wenzelm@26782
   389
  add.
wenzelm@26782
   390
wenzelm@26782
   391
  \medskip The \railtterm{split} modifiers add or delete rules for the
wenzelm@26782
   392
  Splitter (see also \cite{isabelle-ref}), the default is to add.
wenzelm@26782
   393
  This works only if the Simplifier method has been properly setup to
wenzelm@26782
   394
  include the Splitter (all major object logics such HOL, HOLCF, FOL,
wenzelm@26782
   395
  ZF do this already).
wenzelm@26782
   396
wenzelm@28760
   397
  \item @{method simp_all} is similar to @{method simp}, but acts on
wenzelm@26782
   398
  all goals (backwards from the last to the first one).
wenzelm@26782
   399
wenzelm@28760
   400
  \end{description}
wenzelm@26782
   401
wenzelm@26782
   402
  By default the Simplifier methods take local assumptions fully into
wenzelm@26782
   403
  account, using equational assumptions in the subsequent
wenzelm@26782
   404
  normalization process, or simplifying assumptions themselves (cf.\
wenzelm@26782
   405
  @{ML asm_full_simp_tac} in \cite[\S10]{isabelle-ref}).  In
wenzelm@26782
   406
  structured proofs this is usually quite well behaved in practice:
wenzelm@26782
   407
  just the local premises of the actual goal are involved, additional
wenzelm@26782
   408
  facts may be inserted via explicit forward-chaining (via @{command
wenzelm@26782
   409
  "then"}, @{command "from"}, @{command "using"} etc.).  The full
wenzelm@26782
   410
  context of premises is only included if the ``@{text "!"}'' (bang)
wenzelm@26782
   411
  argument is given, which should be used with some care, though.
wenzelm@26782
   412
wenzelm@26782
   413
  Additional Simplifier options may be specified to tune the behavior
wenzelm@26782
   414
  further (mostly for unstructured scripts with many accidental local
wenzelm@26782
   415
  facts): ``@{text "(no_asm)"}'' means assumptions are ignored
wenzelm@26782
   416
  completely (cf.\ @{ML simp_tac}), ``@{text "(no_asm_simp)"}'' means
wenzelm@26782
   417
  assumptions are used in the simplification of the conclusion but are
wenzelm@26782
   418
  not themselves simplified (cf.\ @{ML asm_simp_tac}), and ``@{text
wenzelm@26782
   419
  "(no_asm_use)"}'' means assumptions are simplified but are not used
wenzelm@26782
   420
  in the simplification of each other or the conclusion (cf.\ @{ML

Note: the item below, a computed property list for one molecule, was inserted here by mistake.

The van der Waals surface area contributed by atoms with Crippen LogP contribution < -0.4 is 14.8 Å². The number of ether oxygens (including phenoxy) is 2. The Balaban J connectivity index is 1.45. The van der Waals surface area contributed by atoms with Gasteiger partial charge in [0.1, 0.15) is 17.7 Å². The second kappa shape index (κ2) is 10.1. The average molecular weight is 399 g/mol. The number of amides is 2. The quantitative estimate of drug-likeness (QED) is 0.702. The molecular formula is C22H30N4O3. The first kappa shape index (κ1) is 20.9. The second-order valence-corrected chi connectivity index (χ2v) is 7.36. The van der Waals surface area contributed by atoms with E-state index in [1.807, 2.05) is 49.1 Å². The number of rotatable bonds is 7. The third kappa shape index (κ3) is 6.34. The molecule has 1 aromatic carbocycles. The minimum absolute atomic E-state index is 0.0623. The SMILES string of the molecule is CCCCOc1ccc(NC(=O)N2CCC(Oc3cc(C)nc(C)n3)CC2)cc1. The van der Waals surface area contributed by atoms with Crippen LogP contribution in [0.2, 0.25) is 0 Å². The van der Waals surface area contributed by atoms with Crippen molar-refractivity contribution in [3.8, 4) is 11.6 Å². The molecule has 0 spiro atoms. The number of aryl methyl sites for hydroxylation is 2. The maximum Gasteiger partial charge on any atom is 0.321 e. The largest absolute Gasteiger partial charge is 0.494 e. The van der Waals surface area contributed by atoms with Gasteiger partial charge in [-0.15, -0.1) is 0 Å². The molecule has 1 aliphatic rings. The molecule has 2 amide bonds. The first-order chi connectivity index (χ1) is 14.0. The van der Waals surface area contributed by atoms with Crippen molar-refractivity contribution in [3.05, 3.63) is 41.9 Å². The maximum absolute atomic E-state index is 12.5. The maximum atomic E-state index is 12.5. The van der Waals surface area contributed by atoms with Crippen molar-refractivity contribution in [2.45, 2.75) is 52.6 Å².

wenzelm@26782
   421
  full_simp_tac}).  For compatibility reasons, there is also an option
wenzelm@26782
   422
  ``@{text "(asm_lr)"}'', which means that an assumption is only used
wenzelm@26782
   423
  for simplifying assumptions which are to the right of it (cf.\ @{ML
wenzelm@26782
   424
  asm_lr_simp_tac}).
wenzelm@26782
   425
wenzelm@27092
   426
  The configuration option @{text "depth_limit"} limits the number of
wenzelm@26782
   427
  recursive invocations of the simplifier during conditional
wenzelm@26782
   428
  rewriting.
wenzelm@26782
   429
wenzelm@26782
   430
  \medskip The Splitter package is usually configured to work as part
wenzelm@26782
   431
  of the Simplifier.  The effect of repeatedly applying @{ML
wenzelm@26782
   432
  split_tac} can be simulated by ``@{text "(simp only: split:
wenzelm@26782
   433
  a\<^sub>1 \<dots> a\<^sub>n)"}''.  There is also a separate @{text split}
wenzelm@26782
   434
  method available for single-step case splitting.
wenzelm@26782
   435
*}
wenzelm@26782
   436
wenzelm@26782
   437
wenzelm@27040
   438
subsection {* Declaring rules *}
wenzelm@26782
   439
wenzelm@26782
   440
text {*
wenzelm@26782
   441
  \begin{matharray}{rcl}
wenzelm@28761
   442
    @{command_def "print_simpset"}@{text "\<^sup>*"} & : & @{text "context \<rightarrow>"} \\
wenzelm@28761
   443
    @{attribute_def simp} & : & @{text attribute} \\
wenzelm@28761
   444
    @{attribute_def cong} & : & @{text attribute} \\
wenzelm@28761
   445
    @{attribute_def split} & : & @{text attribute} \\
wenzelm@26782
   446
  \end{matharray}
wenzelm@26782
   447
wenzelm@26782
   448
  \begin{rail}
wenzelm@26782
   449
    ('simp' | 'cong' | 'split') (() | 'add' | 'del')
wenzelm@26782
   450
    ;
wenzelm@26782
   451
  \end{rail}
wenzelm@26782
   452
wenzelm@28760
   453
  \begin{description}
wenzelm@26782
   454
wenzelm@28760
   455
  \item @{command "print_simpset"} prints the collection of rules
wenzelm@26782
   456
  declared to the Simplifier, which is also known as ``simpset''
wenzelm@26782
   457